Nina was held in chains and intentionally blinded by her owners, experts say
A TORTURED elephant used for begging and as a prop for wedding processions was “intentionally blinded” by its cruel owners.
The elderly animal named Nina, aged 60, was rescued by charity Wildlife SOS in Uttar Pradesh, India.
The elephant’s eyeballs have collapsed or sunken after years of abuse
Initially, the abused elephant showed signs of PTSD such as severe anxiety and bobbing her head continually when saved earlier this year.
When elephants are captured in the wild in India they are often subjected to a brutal process called “Phajaan” which literally means “breaking of the spirit.”
The animal is put in a confined space where they are starved and beaten until they become subservient to their captors.
Shockingly, depraved people intentionally destroy the eyes of the elephants – blinding them – to gain more sympathy while begging.
Nina was also used in wedding processions where she was painted, made to carry heavy ornaments and forced to walk on hot tarmac roads from one ceremony to another surrounded by loud music.
And when she was not being brutally abused, the poor Asian elephant was held in chains, unable to move around.
The horrific work conditions and lack of proper nutrition and care led to Nina developing various physical ailments such as arthritis and damaged limbs as well as numerous scars and wounds on her body.
Dr Ilayaraja, Deputy Director of Veterinary Services at Wildlife SOS, told The Sun Online: “Nina suffers from a degenerative joint condition that affects her hind limbs. Her forelimbs are affected due to compensatory weight-bearing.
“Both eyes are damaged completely, possibly due to external trauma and lack of medical attention. She has been placed under a carefully calibrated diet to regain strength.”
After consultations with eye specialists from India and UK, the Wildlife SOS team was saddened to learn that Nina’s loss of vision was almost certainly intentionally inflicted.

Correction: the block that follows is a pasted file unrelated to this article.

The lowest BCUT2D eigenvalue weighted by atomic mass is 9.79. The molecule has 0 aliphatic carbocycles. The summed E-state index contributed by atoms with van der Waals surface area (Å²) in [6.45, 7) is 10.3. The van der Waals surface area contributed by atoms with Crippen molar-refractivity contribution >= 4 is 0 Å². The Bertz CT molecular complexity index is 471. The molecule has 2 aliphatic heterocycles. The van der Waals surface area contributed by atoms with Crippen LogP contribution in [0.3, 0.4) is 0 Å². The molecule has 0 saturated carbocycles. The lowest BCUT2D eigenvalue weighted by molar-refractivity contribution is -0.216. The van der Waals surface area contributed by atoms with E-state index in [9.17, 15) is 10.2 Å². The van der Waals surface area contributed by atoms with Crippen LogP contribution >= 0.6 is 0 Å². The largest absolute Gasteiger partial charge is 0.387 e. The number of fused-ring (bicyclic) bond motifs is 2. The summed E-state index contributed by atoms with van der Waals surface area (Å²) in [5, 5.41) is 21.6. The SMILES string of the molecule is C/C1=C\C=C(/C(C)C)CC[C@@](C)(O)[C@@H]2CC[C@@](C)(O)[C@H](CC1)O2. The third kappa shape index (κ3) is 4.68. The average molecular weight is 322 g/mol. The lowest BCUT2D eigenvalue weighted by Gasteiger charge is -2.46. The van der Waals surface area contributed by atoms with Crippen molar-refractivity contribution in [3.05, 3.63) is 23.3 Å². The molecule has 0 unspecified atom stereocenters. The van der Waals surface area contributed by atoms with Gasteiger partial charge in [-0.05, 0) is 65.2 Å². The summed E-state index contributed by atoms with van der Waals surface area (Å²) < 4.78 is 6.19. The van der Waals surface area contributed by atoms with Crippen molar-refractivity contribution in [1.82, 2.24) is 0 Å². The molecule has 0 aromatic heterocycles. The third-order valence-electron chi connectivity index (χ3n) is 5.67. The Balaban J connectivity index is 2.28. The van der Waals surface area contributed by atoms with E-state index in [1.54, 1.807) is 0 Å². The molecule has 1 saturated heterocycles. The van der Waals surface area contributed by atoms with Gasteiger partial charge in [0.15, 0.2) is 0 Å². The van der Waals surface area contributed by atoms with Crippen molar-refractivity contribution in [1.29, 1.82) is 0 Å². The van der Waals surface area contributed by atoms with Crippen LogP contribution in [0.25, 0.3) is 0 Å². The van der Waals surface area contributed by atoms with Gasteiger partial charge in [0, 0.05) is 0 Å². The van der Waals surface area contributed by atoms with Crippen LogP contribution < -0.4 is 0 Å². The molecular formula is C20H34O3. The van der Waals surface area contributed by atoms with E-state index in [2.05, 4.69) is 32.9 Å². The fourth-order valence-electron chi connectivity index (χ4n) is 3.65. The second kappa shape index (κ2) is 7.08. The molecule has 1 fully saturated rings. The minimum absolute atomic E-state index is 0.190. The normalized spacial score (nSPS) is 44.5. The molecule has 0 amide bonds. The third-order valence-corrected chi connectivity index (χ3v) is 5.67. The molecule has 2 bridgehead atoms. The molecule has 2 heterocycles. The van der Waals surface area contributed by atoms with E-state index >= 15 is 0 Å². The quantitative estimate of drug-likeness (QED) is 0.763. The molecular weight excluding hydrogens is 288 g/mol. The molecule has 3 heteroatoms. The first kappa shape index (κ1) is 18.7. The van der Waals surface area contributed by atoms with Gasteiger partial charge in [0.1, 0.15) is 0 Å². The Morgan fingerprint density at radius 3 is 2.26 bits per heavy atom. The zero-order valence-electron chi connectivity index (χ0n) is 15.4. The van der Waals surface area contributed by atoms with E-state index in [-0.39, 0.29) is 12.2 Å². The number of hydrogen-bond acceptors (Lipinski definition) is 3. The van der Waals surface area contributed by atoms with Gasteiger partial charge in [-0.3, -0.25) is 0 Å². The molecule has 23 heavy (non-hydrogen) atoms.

Her left eyeball has completely collapsed due to an untreated injury and her right eye had shrunken.
Nina was rescued and brought to the charity’s Elephant Hospital Campus in Mathura, India first-ever medical facility for elderly and injured elephants.
STARVED AND BEATEN
She will now spend her remaining years being cared for by the team at Wildlife SOS where she is housed in an enclosure which is never changed so she can use her sense of smell and touch to navigate her way around.
The 60-year-old elephant often ventures out into the open field at the Wildlife SOS centre and even enjoys a shower every day.
Nina showed signs of discomfort in the initial days following her rescue as she found herself in a new environment, the charity says.
Yet, in the short time that the elephant has been with Wildlife SOS, she has grown comfortable with her caregiver and is adjusting to her free range enclosure.
Ms Tamarisk Grummit, who represents Wildlife SOS in the UK says, “Nina has found a happy and loving home at Wildlife SOS. Watching her evolve into a gregarious elephant is proof that we must continue treading the path to help Elephants in distress across India.”
IN GOOD HANDS
Kartick Satyanarayan, co-founder & CEO of Wildlife SOS, said: “India is the last stronghold for the Asian elephant population where 50 per cent of the remaining populations occur and it is critically important to conserve and protect this majestic species.
“At Wildlife SOS, we try our best to give the elephants a life of freedom and dignity. Caring for blind elephants, in particular, can be challenging as they require specialised care and constant monitoring.
“We are committed to creating a safer place for wildlife across India and change the perception of people towards wildlife.”
The charity, which relies on donations, is working towards raising funds for the care and upkeep of 33 elephants.
You can make a difference by contributing towards the cause at http://www.wildlifesos.org/donate.
For more details, visit wildlifesos.org or email firstname.lastname@example.org. For any queries, contact the Wildlife SOS UK Campaign Officer, Debbie Haynes-+44 07831433106 Abused elephants are forced to walk for miles and then held in chains when they are not working The cracked feet of an elephant captured in the wild and then tortured in India